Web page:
Olatoye coming on strong

Deji Olatoye was one of the most consistent playmakers in the Colorado secondary this spring. The redshirt freshman from Ohio credits a pair of teammates for helping him improve. Get inside for more.

Ayodeji Olatoye looks like potential All-Big 12 talent at cornerback at 6-foot-1, 195 pounds with a wide wingspan and a nose for the ball.

He reminds many of a young Jimmy Smith, who happens to be one of the teammates he credits for helping him find his way over the past year, his first in Boulder.

He said the advice and direction he receives from Smith and Jalil Brown has been "priceless" and has helped speed his development as a player.

Olatoye redshirted last fall but routinely made plays for the scout team against the first and second team offenses. He continued to improve this spring and should get plenty of opportunities in 2010 even with his mentors playing in front of him.

"I'm getting really comfortable with the system," he said. "We're not doing a whole bunch of confusing things. We've got our main bases and we're just getting good at them."

Olatoye said he has improved in ways -- subtle techniques -- the average fan of the game probably wouldn't notice. He is taking shorter steps instead of long strides and is getting out of breaks quicker and giving himself more opportunities to make plays on the ball.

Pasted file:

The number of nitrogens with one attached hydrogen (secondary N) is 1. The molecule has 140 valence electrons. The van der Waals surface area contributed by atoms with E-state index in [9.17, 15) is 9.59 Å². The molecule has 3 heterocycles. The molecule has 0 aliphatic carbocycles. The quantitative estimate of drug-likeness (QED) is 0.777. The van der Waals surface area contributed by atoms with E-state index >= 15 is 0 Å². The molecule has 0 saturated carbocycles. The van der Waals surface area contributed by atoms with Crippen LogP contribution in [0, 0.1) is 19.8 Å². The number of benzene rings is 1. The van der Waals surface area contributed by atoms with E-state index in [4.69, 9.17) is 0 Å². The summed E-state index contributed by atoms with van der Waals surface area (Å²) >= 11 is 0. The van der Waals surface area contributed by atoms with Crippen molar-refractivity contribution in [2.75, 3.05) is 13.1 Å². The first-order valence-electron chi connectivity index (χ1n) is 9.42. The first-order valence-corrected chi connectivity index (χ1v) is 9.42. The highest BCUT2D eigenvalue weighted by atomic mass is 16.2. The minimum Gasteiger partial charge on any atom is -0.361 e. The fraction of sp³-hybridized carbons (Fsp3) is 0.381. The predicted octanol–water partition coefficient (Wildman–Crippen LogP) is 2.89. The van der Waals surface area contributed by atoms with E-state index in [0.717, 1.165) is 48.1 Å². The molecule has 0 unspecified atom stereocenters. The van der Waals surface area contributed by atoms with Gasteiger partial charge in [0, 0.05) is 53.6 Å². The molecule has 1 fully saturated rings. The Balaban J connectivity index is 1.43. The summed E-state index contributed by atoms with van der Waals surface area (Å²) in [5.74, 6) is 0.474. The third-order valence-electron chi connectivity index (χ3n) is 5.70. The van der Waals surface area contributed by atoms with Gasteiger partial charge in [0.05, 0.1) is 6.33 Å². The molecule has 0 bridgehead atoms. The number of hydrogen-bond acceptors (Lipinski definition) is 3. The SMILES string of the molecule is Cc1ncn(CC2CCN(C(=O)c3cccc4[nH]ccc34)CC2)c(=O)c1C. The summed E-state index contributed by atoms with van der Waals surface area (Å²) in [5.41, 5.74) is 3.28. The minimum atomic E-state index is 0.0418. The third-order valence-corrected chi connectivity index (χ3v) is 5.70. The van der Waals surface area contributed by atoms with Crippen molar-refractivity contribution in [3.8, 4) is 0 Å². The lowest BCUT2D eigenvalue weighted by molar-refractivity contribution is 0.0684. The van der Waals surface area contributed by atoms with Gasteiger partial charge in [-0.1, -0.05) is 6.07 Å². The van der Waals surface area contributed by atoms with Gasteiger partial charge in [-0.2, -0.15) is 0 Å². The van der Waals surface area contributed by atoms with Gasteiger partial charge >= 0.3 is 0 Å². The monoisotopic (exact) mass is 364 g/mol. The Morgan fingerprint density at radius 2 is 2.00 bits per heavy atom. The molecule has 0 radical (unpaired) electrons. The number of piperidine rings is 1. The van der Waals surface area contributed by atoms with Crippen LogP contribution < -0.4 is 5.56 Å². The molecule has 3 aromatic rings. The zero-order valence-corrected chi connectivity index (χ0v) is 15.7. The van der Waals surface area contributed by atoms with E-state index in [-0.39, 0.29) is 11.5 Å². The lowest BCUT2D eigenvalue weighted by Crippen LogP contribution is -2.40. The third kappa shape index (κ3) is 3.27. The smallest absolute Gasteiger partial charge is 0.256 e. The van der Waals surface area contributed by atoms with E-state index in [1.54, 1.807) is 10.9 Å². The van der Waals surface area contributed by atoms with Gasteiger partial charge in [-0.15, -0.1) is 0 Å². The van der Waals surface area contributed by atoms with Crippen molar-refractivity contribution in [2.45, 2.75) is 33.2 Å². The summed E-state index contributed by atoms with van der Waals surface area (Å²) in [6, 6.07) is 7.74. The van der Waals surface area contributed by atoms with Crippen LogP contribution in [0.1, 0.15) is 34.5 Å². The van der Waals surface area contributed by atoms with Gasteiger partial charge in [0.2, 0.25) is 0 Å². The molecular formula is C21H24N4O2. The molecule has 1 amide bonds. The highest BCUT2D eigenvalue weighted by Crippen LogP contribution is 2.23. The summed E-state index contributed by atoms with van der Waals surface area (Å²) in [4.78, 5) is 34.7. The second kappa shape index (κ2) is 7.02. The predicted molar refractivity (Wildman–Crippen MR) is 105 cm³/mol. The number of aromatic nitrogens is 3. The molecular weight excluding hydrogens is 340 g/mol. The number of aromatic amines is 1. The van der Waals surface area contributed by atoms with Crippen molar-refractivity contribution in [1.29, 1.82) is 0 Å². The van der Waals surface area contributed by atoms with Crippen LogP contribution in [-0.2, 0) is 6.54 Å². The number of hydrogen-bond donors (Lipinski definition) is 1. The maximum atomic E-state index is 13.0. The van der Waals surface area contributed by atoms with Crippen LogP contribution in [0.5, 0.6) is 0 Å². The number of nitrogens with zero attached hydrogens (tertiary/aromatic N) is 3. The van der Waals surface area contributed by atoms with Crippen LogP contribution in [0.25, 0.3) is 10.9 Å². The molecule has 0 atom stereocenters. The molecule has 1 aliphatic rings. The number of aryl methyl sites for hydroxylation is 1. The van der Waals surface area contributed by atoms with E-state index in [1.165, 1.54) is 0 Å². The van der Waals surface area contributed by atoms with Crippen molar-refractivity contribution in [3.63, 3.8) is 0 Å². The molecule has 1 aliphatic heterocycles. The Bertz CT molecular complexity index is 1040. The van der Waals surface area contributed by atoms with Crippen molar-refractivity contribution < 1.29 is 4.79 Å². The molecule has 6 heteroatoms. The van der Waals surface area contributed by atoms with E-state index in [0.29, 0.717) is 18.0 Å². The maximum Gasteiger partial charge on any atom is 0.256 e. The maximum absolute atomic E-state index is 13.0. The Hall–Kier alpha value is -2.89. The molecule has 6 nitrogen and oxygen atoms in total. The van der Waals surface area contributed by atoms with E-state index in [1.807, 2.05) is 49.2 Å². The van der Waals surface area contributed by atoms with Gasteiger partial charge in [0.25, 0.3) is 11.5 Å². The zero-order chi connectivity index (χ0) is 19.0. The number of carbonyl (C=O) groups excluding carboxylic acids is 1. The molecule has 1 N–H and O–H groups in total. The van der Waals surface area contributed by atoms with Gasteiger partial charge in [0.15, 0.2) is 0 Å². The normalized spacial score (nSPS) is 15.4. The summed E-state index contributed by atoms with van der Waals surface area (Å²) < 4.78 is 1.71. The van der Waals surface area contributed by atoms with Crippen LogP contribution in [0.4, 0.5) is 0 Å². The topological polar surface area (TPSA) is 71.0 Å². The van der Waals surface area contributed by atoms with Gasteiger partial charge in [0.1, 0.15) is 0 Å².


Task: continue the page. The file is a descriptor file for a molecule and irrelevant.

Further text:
"Now I've that I've focused on all that, I've just got to learn the rest of the defense so I know where my help is at and what leverage I can play," he said. "Once I learn the rest of the defense, I'll be able to play to my help.

"It will be a great advantage to me. I won't have to cover the entire field by myself. That's what I feel like out there, like I'm on an island by myself, but with my help, I can just play my half of the field."

Olatoye said confidence is the difference between average and above-average defensive backs, and combining confidence with solid techniques and knowing assignments makes a great cornerback. It's the place he wants to be, sooner rather than later.

"When you're out there thinking and trying to play you get short and choppy and don't do what you need to do," he said. "When you're out there playing and having fun, everything is just rhythm and instincts just take over."


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